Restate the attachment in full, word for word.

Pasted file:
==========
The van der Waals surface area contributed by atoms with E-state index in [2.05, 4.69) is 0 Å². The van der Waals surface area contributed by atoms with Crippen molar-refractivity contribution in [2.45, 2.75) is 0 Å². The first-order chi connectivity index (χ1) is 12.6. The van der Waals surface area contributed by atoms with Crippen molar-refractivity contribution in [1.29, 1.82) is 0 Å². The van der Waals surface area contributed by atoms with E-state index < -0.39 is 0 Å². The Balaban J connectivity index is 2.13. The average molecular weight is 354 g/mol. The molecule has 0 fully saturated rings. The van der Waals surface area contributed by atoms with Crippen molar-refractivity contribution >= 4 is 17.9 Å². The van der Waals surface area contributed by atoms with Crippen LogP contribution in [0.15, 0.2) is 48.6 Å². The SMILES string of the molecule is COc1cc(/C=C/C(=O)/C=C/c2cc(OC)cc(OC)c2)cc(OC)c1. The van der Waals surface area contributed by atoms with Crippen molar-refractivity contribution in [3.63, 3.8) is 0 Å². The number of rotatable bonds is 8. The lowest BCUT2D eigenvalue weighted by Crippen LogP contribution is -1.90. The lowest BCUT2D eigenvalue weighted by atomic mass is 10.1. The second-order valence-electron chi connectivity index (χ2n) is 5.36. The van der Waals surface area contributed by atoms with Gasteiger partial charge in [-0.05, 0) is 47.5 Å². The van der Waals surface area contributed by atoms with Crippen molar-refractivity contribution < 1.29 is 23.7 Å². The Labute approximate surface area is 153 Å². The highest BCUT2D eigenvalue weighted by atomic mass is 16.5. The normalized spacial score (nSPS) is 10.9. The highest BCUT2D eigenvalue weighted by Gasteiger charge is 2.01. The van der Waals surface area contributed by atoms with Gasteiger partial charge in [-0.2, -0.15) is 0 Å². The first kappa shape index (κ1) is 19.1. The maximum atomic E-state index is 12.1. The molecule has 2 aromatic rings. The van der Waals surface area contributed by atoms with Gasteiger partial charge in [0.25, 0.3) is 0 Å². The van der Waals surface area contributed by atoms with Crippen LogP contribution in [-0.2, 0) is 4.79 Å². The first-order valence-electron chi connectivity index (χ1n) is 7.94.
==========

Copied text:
The van der Waals surface area contributed by atoms with E-state index in [2.05, 4.69) is 0 Å². The van der Waals surface area contributed by atoms with Crippen molar-refractivity contribution in [2.45, 2.75) is 0 Å². The first-order chi connectivity index (χ1) is 12.6. The van der Waals surface area contributed by atoms with Crippen molar-refractivity contribution in [1.29, 1.82) is 0 Å². The van der Waals surface area contributed by atoms with E-state index < -0.39 is 0 Å². The Balaban J connectivity index is 2.13. The average molecular weight is 354 g/mol. The molecule has 0 fully saturated rings. The van der Waals surface area contributed by atoms with Crippen molar-refractivity contribution >= 4 is 17.9 Å². The van der Waals surface area contributed by atoms with Crippen LogP contribution in [0.15, 0.2) is 48.6 Å². The SMILES string of the molecule is COc1cc(/C=C/C(=O)/C=C/c2cc(OC)cc(OC)c2)cc(OC)c1. The van der Waals surface area contributed by atoms with Crippen molar-refractivity contribution in [3.63, 3.8) is 0 Å². The number of rotatable bonds is 8. The lowest BCUT2D eigenvalue weighted by Crippen LogP contribution is -1.90. The lowest BCUT2D eigenvalue weighted by atomic mass is 10.1. The second-order valence-electron chi connectivity index (χ2n) is 5.36. The van der Waals surface area contributed by atoms with Gasteiger partial charge in [-0.05, 0) is 47.5 Å². The van der Waals surface area contributed by atoms with Crippen molar-refractivity contribution < 1.29 is 23.7 Å². The Labute approximate surface area is 153 Å². The highest BCUT2D eigenvalue weighted by atomic mass is 16.5. The normalized spacial score (nSPS) is 10.9. The highest BCUT2D eigenvalue weighted by Gasteiger charge is 2.01. The van der Waals surface area contributed by atoms with Gasteiger partial charge in [-0.2, -0.15) is 0 Å². The first kappa shape index (κ1) is 19.1. The maximum atomic E-state index is 12.1. The molecule has 2 aromatic rings. The van der Waals surface area contributed by atoms with Gasteiger partial charge in [0.25, 0.3) is 0 Å². The van der Waals surface area contributed by atoms with Crippen LogP contribution in [-0.2, 0) is 4.79 Å². The first-order valence-electron chi connectivity index (χ1n) is 7.94.